Listening to human beings requires a wide range of listening skills and listener openness. Listening for God, even more so (thus, my book). It’s important to remember that nobody is expected to listen to or respond to God without the prompting of the Holy Spirit. In a sense nobody hears a sermon without external assistance, without an advocate who helps interpret and engage us in our listening—an advocate otherwise known as the Holy Spirit.

An amazing claim of scripture is that God not only speaks but also graciously listens, listening even to the likes of us, through the power and presence of the Holy Spirit. This listening is exactly what Paul encourages us with in his letter to the Romans; it’s the gift and guarantee of our participation in the household of God. The practice of prayer rests upon the conviction that the God of Israel and the Church not only is an eloquent preacher but also a forbearing listener.  

Cameron: Our response to the proclamation, especially in the time of worship itself, is hard to capture, to navigate, to express.
As you mentioned, no feedback is worse than negative or critical feedback—and you tell a number of quick stories about one-off conversations you had with congregants following a Sunday sermon. How can we preachers help move folks from response-as-feedback to something more active, even evocative?

Will: Well, don’t knock feedback. As I say in the book, “Some of your listeners are getting the preaching you deserve. When’s the last time you have tried to help your preacher craft more effective sermons? When have you said to your preacher, after a sermon, 'Thanks. That must have taken some courage to preach that sermon. We’re grateful for that’?”

I discuss some of the ways that I’ve tried systematically, intentionally to elicit lay feedback to my sermons. But I share how I learned that because of the demanding nature of sermon composition and delivery, it’s not easy to get useful lay feedback to preaching. Better is for a preacher to covenant with preaching colleagues to give and receive help in order to grow as preachers.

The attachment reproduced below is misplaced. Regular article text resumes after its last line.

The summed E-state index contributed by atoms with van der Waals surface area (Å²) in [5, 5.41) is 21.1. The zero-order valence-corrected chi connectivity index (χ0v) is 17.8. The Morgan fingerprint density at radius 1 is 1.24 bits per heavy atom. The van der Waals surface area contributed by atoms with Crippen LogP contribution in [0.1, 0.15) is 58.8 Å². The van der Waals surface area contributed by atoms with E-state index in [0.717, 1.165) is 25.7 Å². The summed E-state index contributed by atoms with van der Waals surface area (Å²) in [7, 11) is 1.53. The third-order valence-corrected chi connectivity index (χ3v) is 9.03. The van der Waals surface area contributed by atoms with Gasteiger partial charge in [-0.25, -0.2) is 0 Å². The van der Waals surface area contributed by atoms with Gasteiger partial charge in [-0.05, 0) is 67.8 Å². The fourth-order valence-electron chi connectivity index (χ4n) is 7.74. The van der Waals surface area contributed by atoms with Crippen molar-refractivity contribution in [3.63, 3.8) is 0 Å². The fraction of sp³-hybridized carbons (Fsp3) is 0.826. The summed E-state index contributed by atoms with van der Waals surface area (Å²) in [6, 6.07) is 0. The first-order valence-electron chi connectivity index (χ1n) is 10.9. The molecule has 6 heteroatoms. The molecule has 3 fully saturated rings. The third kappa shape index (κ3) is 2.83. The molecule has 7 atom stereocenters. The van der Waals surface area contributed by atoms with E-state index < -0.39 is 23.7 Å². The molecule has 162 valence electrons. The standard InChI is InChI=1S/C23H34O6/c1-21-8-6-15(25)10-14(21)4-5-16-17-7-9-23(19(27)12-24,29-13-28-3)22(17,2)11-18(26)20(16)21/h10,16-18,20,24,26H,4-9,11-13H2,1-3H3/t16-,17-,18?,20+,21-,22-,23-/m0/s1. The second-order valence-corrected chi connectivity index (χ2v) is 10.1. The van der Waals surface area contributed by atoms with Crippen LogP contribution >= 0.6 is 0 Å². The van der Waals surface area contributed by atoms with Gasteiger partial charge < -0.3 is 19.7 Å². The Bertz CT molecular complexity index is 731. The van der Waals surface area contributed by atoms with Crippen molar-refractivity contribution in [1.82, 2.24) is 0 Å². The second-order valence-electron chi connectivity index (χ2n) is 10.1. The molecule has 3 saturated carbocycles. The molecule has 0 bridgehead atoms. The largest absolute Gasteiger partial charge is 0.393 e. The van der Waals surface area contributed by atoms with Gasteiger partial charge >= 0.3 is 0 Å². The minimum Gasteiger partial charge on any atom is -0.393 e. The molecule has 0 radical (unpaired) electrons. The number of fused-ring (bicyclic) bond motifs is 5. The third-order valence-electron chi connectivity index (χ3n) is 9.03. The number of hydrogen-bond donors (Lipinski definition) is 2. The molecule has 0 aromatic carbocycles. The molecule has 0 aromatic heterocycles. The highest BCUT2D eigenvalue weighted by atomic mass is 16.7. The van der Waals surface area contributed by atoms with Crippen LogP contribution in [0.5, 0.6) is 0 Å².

Cameron: I think many preachers would be open to that practice, but don't necessarily know how to start. What has that practice looked like for you in your ministry? 

Will: My ministry has been sustained, over the years, by partnering with two or three colleagues in ministry to share our sermons and to respond to one another. In one group we studied the assigned lectionary texts for the upcoming Sunday then, the next week, one of us shared how we eventually preached the text. I believe in this so much that, in my seminary preaching classes I tell students that “It’s impossible to grow as a preacher without learning how to give and to receive help. So I try to give students the opportunity to grow in their ability to give and receive help with preaching.

One of the most bizarre aspects of a poorly administered United Methodist appointive system is that we are often appointed by district superintendents or bishops who have never heard us preach, even though Methodist laity consistently say that preaching is the most important thing their pastor does. As a bishop, I got video sermons from every full time elder who was up for a move. I listened to one or two of the preacher’s sermons, then wrote a letter in response. The sermons I heard made me proud—most of the time—to be a Methodist preacher.

Be on the lookout for the next half of this conversation—and in the meantime, be sure to get a copy of Listeners Dare and gather some of your most engaged listeners for a conversation on preaching!